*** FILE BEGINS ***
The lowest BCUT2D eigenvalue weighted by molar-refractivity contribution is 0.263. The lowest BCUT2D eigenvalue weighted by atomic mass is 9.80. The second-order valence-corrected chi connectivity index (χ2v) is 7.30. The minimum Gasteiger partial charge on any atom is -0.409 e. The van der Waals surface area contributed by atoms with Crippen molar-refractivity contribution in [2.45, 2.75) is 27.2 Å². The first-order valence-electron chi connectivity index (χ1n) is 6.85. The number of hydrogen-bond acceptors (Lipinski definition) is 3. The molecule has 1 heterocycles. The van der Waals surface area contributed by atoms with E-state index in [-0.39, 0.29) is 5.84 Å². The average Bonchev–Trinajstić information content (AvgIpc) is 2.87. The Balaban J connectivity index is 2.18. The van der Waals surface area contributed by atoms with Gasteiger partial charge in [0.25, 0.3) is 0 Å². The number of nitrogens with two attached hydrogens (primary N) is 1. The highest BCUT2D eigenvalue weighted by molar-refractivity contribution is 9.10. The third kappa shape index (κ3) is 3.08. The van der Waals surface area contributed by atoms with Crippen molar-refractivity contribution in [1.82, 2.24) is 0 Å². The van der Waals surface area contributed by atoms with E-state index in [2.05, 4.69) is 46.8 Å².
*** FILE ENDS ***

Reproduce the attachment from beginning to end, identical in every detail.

The lowest BCUT2D eigenvalue weighted by molar-refractivity contribution is 0.263. The lowest BCUT2D eigenvalue weighted by atomic mass is 9.80. The second-order valence-corrected chi connectivity index (χ2v) is 7.30. The minimum Gasteiger partial charge on any atom is -0.409 e. The van der Waals surface area contributed by atoms with Crippen molar-refractivity contribution in [2.45, 2.75) is 27.2 Å². The first-order valence-electron chi connectivity index (χ1n) is 6.85. The number of hydrogen-bond acceptors (Lipinski definition) is 3. The molecule has 1 heterocycles. The van der Waals surface area contributed by atoms with E-state index in [-0.39, 0.29) is 5.84 Å². The average Bonchev–Trinajstić information content (AvgIpc) is 2.87. The Balaban J connectivity index is 2.18. The van der Waals surface area contributed by atoms with Gasteiger partial charge in [0.25, 0.3) is 0 Å². The number of nitrogens with two attached hydrogens (primary N) is 1. The highest BCUT2D eigenvalue weighted by molar-refractivity contribution is 9.10. The third kappa shape index (κ3) is 3.08. The van der Waals surface area contributed by atoms with Crippen molar-refractivity contribution in [1.82, 2.24) is 0 Å². The van der Waals surface area contributed by atoms with E-state index in [2.05, 4.69) is 46.8 Å².